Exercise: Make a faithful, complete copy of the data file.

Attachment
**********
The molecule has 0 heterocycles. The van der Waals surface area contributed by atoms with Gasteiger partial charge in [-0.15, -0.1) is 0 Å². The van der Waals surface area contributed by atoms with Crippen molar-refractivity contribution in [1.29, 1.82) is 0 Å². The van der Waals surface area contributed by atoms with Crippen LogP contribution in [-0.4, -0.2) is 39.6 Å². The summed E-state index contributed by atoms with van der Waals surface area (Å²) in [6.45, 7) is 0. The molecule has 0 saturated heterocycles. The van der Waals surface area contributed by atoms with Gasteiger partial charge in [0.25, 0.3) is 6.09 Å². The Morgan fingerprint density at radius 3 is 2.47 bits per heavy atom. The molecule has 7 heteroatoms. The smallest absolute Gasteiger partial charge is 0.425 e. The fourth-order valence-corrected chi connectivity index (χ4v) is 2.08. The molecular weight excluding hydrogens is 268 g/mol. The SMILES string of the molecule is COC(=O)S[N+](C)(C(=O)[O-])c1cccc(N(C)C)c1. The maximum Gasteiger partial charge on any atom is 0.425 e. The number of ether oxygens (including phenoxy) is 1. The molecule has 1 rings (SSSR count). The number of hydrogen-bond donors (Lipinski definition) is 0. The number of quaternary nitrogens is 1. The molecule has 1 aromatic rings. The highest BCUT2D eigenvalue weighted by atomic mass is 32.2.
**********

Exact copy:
The molecule has 0 heterocycles. The van der Waals surface area contributed by atoms with Gasteiger partial charge in [-0.15, -0.1) is 0 Å². The van der Waals surface area contributed by atoms with Crippen molar-refractivity contribution in [1.29, 1.82) is 0 Å². The van der Waals surface area contributed by atoms with Crippen LogP contribution in [-0.4, -0.2) is 39.6 Å². The summed E-state index contributed by atoms with van der Waals surface area (Å²) in [6.45, 7) is 0. The molecule has 0 saturated heterocycles. The van der Waals surface area contributed by atoms with Gasteiger partial charge in [0.25, 0.3) is 6.09 Å². The Morgan fingerprint density at radius 3 is 2.47 bits per heavy atom. The molecule has 7 heteroatoms. The smallest absolute Gasteiger partial charge is 0.425 e. The fourth-order valence-corrected chi connectivity index (χ4v) is 2.08. The molecular weight excluding hydrogens is 268 g/mol. The SMILES string of the molecule is COC(=O)S[N+](C)(C(=O)[O-])c1cccc(N(C)C)c1. The maximum Gasteiger partial charge on any atom is 0.425 e. The number of ether oxygens (including phenoxy) is 1. The molecule has 1 rings (SSSR count). The number of hydrogen-bond donors (Lipinski definition) is 0. The number of quaternary nitrogens is 1. The molecule has 1 aromatic rings. The highest BCUT2D eigenvalue weighted by atomic mass is 32.2.